Raymond Saunders created the arresting mural-scale collage-painting Beauty in Darkness (1993–99) in his Oakland, California, studio during the tumultuous end of apartheid in South Africa. Its acerbic commentary on segregationist policies pertains as much to that context as to America’s past and present. Indeed, Beauty in Darkness attains a heightened sense of urgency in light of this country’s ongoing discourse on racial inequity, along with some government officials’ manifold efforts to keep Black people away from the polls.
Among the highlights of a survey of the artist’s work recently on view at Andrew Kreps Gallery in New York, the multipart composition on salvaged wood panels, measuring more than eight feet high and fifteen feet across, features a complex but tidy arrangement of found materials. On the left, one of several, likely pre–Civil War posters features a cartoonish image of a carnival barker above the words SHOW TIME in bright-red block letters. A sign below insists NO COLORED THRU THIS DOOR. Abutting the poster is a photo of a lynching victim hanging from a tree branch, captioned by the word STRANGE in all caps, alluding to Billie Holiday’s chilling refrain. Together, these materials point to the spectacle of racial violence that haunts America. On the right, Saunders seems to address the same histories with a less direct but no less impactful gesture: his signature flourishes of furtive chalk and white pencil lines against a velvety black background delineate ghostly figures—pairs of women, a mother and child—amid a few emphatic gestural marks, the whole surrounded by a distressed white-painted frame.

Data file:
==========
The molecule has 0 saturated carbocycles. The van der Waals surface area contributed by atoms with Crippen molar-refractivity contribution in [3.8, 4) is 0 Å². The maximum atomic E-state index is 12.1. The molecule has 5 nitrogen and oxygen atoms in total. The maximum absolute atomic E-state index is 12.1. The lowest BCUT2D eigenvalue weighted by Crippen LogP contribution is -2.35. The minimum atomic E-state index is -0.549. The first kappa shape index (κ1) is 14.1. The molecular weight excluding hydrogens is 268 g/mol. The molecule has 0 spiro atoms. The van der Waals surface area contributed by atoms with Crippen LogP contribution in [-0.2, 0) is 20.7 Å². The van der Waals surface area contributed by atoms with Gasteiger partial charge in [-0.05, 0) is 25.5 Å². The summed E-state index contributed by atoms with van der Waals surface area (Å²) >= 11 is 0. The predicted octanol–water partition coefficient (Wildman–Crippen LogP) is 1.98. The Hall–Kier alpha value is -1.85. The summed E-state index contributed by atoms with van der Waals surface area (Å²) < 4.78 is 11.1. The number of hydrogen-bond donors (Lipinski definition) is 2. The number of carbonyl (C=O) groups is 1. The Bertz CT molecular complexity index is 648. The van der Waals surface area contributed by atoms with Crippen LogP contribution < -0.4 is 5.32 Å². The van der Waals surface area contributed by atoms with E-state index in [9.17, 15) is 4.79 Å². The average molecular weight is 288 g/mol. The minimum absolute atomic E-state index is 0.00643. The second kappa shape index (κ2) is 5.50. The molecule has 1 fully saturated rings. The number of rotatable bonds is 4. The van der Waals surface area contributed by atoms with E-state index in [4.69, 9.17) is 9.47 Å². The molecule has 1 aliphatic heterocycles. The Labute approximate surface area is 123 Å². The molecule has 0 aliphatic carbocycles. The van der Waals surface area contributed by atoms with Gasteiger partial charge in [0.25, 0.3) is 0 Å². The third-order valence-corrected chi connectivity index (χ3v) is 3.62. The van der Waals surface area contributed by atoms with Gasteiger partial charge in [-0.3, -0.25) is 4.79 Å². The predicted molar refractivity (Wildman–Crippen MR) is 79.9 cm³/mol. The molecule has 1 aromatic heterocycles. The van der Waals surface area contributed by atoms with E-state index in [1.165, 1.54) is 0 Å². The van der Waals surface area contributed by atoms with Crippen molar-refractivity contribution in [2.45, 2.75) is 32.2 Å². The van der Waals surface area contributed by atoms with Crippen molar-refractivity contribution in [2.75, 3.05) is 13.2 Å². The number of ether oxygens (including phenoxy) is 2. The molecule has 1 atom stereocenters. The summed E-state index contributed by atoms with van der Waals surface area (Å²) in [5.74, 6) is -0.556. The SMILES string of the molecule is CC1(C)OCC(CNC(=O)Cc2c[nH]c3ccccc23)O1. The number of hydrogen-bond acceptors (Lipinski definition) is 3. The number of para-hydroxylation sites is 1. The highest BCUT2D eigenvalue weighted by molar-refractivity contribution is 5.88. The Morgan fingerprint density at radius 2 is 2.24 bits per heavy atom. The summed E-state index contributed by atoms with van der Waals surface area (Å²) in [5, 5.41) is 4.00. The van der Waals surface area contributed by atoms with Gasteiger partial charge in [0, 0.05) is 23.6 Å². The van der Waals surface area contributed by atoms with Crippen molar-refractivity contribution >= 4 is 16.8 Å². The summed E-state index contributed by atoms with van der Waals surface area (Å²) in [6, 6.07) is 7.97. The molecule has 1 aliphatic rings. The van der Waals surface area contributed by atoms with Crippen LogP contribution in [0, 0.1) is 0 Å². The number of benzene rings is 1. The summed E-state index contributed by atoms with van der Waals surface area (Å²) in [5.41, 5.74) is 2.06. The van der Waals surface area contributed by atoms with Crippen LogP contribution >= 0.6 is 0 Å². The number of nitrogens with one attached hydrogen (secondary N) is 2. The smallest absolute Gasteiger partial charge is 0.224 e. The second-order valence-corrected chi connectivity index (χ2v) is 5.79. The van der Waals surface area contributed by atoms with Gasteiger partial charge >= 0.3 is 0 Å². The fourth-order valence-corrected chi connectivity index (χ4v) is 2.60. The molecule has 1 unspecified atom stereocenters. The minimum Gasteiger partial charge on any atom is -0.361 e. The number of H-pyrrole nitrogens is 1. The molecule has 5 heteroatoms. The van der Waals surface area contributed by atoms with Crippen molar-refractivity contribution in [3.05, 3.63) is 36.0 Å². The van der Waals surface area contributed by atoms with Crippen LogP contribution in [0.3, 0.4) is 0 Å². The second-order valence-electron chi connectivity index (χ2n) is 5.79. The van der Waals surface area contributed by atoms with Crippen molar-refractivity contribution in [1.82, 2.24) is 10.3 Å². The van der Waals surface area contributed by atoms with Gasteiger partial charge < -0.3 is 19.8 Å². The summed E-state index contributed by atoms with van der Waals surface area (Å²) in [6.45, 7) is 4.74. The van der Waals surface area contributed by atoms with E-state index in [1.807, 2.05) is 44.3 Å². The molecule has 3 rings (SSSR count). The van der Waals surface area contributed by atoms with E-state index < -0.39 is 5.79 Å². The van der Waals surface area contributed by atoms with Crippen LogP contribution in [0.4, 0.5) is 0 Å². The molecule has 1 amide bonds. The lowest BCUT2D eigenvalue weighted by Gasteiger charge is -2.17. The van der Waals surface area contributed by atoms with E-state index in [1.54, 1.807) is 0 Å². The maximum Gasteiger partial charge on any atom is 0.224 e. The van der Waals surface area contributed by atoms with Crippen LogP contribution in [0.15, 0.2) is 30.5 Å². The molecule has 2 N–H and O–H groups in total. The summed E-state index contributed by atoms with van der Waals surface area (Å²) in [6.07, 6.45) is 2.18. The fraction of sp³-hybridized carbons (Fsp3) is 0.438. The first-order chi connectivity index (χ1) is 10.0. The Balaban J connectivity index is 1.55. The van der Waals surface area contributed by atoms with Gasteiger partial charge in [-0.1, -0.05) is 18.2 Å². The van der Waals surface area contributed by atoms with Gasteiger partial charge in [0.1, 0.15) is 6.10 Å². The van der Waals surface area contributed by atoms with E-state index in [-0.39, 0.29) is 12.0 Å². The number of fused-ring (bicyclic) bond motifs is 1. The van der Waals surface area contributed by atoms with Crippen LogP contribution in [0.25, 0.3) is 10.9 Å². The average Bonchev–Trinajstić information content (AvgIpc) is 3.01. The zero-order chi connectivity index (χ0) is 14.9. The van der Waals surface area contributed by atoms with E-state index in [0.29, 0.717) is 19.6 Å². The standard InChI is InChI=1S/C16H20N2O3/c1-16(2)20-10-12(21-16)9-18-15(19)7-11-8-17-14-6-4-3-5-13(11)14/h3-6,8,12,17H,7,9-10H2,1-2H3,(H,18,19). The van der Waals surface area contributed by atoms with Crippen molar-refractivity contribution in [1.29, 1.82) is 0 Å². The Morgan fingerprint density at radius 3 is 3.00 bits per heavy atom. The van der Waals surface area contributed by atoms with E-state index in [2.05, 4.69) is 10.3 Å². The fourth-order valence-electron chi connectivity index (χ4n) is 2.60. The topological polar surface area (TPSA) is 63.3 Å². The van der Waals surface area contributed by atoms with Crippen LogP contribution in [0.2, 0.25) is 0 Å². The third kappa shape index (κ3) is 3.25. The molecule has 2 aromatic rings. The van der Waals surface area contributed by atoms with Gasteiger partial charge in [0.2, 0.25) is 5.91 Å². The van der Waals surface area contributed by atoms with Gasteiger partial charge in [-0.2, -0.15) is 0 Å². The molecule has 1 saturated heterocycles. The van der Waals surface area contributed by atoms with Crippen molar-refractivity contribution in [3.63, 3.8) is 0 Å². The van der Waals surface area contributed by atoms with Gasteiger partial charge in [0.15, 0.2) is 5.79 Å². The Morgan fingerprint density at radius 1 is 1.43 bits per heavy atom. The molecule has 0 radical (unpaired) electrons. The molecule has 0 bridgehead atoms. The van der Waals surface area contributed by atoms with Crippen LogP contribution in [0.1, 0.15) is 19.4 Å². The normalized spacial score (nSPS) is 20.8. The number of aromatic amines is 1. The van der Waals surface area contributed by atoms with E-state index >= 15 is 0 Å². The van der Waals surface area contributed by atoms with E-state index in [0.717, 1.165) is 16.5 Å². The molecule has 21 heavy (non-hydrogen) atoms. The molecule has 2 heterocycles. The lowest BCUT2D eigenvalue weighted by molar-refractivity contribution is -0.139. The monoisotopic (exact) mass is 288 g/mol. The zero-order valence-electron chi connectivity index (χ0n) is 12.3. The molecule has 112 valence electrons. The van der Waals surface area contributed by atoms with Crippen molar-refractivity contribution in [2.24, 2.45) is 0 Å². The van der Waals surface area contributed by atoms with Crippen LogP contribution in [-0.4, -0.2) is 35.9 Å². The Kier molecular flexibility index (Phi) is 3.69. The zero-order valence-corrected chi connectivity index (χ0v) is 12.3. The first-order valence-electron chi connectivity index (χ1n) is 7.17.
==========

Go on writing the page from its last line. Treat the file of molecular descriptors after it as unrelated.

Saunders is invested in both the emotional and motivational power of language, both found and improvised, visual and textual. At lower left, a small stenciled black heart—a recurring motif in Saunders’s oeuvre—delivers an affecting punctuation mark, a sign of beauty in spite of the work’s fundamentally tragic themes.